Dear ElMaestro!

» Comments, anyone?

Maybe this thread and the references will help…

Cheers,
Helmut Schütz
[image]

The quality of responses received is directly proportional to the quality of the question asked. ☼
Science Quotes
ElMaestro
Hero

Denmark,
2008-09-25 14:55

@ Helmut
Posting: # 2406
Views: 45,323
 

 bear v1.0.0 - a data analytical tool for ABE in R

 
» Maybe this thread and the references will help…

Dear HS,

thanks for the help. However I think that link misses the point a little bit. The question I have been discussing with myself this morning (yes, ok, that perhaps sounds borderline schizophrenic) is not what type III SS are, rather how they should be presented for a nested situation; the R way of doing single term deletion is to do single term deletion, while the SAS way of doing single term deletion is to do single term deletion with the added bonus of rabbits out of a hat for the factor in which another factor is nested.

You have an opinion perhaps?

EM.
Helmut
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Vienna, Austria,
2008-09-25 15:33

@ ElMaestro
Posting: # 2407
Views: 45,367
 

 bear v1.0.0 - a data analytical tool for ABE in R

 
Dear ElMaestro!

» You have an opinion perhaps?

You gave a wonderful description of the differences between R and SAS. I prefer the R-way, because IMHO it's more transparent – but I’m not an SAS-user.
Maybe we should wait for DLabes passing by to obtain more insights on [image]

Cheers,
Helmut Schütz
[image]

The quality of responses received is directly proportional to the quality of the question asked. ☼
Science Quotes
d_labes
Hero

Berlin, Germany,
2008-09-25 16:45

@ Helmut
Posting: # 2411
Views: 45,516
 

 GLM in R and the power to know

 
Dear ElMaestro, dear HS,

I cannot follow your discussion exactly because I have no experience with R up to now.

Without entering combat in the war of religions ;-) about type1, type3 and so on 'Sum of squares' (Ssq) and and their appropriateness:

SAS Proc GLM behaves like R, I think.

If the model is specified as
(1) log(PKparm) = sequence treatment period subject
you will get DF=0 and type3 Ssq = missing or zero (I do not remember my first attempt, in which I tried this model also.

Only if the model is specified as
(2) log(PKparm) = sequence treatment period subject(sequence)
where subject(sequence) means subject nested within sequence, an appropriate DF and a value for the type 3 Ssq is obtained. This is because the Ssq(sequence) and Ssq(subject(sequence)) sum up to the Ssq(subject) which means model (1) is over-specified.

So I presume that R gives analog results if the model is specified according to formula (2).
I'm not sure (as already said, ≤zero experience with R) but think I found nesting operator in R is | (pipe).
Thus do me the favor and try it in R.

Regards,

Detlew
ElMaestro
Hero

Denmark,
2008-09-25 19:23

@ d_labes
Posting: # 2412
Views: 45,436
 

 GLM in R and the power to know

 
» Thus do me the favor and try it in R.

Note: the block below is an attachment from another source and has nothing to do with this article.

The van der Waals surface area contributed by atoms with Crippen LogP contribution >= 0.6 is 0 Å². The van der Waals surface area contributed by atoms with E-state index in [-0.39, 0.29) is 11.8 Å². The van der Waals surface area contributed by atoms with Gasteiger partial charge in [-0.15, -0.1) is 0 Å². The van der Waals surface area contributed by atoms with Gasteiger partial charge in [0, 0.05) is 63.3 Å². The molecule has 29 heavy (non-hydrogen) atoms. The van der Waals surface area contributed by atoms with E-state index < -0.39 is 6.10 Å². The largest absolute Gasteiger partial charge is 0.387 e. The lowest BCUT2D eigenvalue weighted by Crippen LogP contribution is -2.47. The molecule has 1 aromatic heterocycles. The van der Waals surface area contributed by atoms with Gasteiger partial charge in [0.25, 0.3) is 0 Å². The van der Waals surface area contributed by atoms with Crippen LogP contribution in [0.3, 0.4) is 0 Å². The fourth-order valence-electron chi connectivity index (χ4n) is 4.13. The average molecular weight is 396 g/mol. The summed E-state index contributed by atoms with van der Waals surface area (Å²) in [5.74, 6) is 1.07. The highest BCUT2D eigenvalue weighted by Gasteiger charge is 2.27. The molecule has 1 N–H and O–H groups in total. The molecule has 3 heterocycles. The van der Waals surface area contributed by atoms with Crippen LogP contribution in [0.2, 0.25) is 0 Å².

Dear d_labes,

just did that. Actually, I do not know of the "|" to specify nesting.
I used "Subj %in% Seq" etc but still Seq comes out null in a type III anova.
Feature, not bug.

EM.
yjlee168
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2008-09-25 20:49

@ ElMaestro
Posting: # 2413
Views: 45,369
 

 nesting in R?

 
dear all,

I don't know if I follow your discussion exactly or not. We use ':' to
do nesting in R. For instance

glmData <-lm(Cmax ~ seq + period + treatm + subject:seq, data=KK)

anova(glmData)


Let me know if I don't follow your discussions well. Thank you all.

» just did that. Actually, I do not know of the "|" to specify nesting. I used "Subj%in%Seq" etc but still Seq comes out null in a type III anova.

All the best,
---Yung-jin Lee
bear v2.8.3-3:- created by Hsin-ya Lee & Yung-jin Lee
Kaohsiung, Taiwan http://pkpd.kmu.edu.tw/bear
Download link (updated) -> here
ElMaestro
Hero

Denmark,
2008-09-25 22:01

@ yjlee168
Posting: # 2415
Views: 45,308
 

 nesting in R?

 
» glmData <-lm(Cmax ~ seq + period + treatm + subject:seq, data=KK)

Hi,

that should work fine, I think.

Best regards
EM.
Helmut
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Vienna, Austria,
2008-09-26 00:23

@ ElMaestro
Posting: # 2416
Views: 45,666
 

 lm in R

 
Dear ElMaestro!

» Actually, I do not know of the "|" to specify nesting.
» I used "Subj%in%Seq"

I don't know both notations. See the documentation of lm under 'Details':

Details
Models for lm are specified symbolically. A typical model has the form response ~ terms where response is the (numeric) response vector and terms is a series of terms which specifies a linear predictor for response. A terms specification of the form first + second indicates all the terms in first together with all the terms in second with duplicates removed. A specification of the form first:second indicates the set of terms obtained by taking the interactions of all terms in first with all terms in second. The specification first*second indicates the cross of first and second. This is the same as first + second + first:second.

Cheers,
Helmut Schütz
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ElMaestro
Hero

Denmark,
2008-09-26 09:15

@ Helmut
Posting: # 2420
Views: 45,258
 

 lm in R

 
Hi,

Help->Manuals (in PDF)->An introduction to R
(Page 51 with v 2.7.1)

y ~ A*B
y ~ A + B + A:B
y ~ B %in% A
y ~ A/B Two factor non-additive model of y on A and B.
The first two specify the same crossed classification and the second two specify the same nested classification. In abstract terms all four specify the same model subspace.